1811: First university courses
Within the Imperial Academy created by Napoleon
1811: first university courses
lthough it is customary to consider that Liège owes its university to William I, King of the Netherlands, it must be admitted that the first Liège university charter was the imperial decree of 17 March 1808. The Principality of Liège, like the rest of present-day Belgium, was then part of the Empire of Napoleon I. The decree organised the Imperial University and designated Liège as headquarters of an Academy. Its first rector, Franz-Antoine Percelat, a Strasbourgeois, proposed to create a Faculty of Sciences first.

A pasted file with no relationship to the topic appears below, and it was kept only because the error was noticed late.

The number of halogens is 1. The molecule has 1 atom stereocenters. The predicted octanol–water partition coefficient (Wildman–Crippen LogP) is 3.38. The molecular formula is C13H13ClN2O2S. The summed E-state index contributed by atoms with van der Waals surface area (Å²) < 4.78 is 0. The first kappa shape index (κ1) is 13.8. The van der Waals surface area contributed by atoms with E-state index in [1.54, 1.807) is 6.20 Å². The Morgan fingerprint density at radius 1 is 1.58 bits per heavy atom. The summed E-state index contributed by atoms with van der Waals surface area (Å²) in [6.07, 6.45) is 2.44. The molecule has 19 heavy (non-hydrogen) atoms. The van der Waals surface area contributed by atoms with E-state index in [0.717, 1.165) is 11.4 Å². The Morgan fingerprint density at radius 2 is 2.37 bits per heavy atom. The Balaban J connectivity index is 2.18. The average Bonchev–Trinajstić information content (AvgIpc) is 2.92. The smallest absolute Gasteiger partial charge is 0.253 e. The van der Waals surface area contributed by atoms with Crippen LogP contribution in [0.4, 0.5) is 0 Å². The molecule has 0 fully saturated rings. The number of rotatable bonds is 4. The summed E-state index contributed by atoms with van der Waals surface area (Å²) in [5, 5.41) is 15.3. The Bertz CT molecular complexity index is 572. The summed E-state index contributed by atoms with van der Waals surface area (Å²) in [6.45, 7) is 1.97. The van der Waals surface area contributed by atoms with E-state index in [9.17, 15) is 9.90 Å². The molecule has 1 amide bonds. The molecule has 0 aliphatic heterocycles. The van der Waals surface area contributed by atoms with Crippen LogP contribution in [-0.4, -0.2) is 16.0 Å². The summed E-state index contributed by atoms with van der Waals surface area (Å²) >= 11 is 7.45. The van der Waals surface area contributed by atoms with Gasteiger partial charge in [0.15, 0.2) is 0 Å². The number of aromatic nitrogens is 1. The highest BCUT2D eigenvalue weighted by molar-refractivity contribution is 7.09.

A priority which was justified by the industrial activity of the four departments which constituted the Liège Academy: Ourthe, Meuse-inférieure, Roer et Sambre-et-Meuse. This Faculty was created by a decree from 25 September 1811, which can be considered as the actual date of the beginning of university activities in Liège. The new Faculty was set up in the buildings of the Jesuit College, still occupied today by the University of Liège. The first courses, taught by four teachers, were given on December 9 of the same year. Although the creation of the Faculty of Letters, which was also provided for in the decree, would take time to arrive, the teaching of medicine made notable progress under the Empire.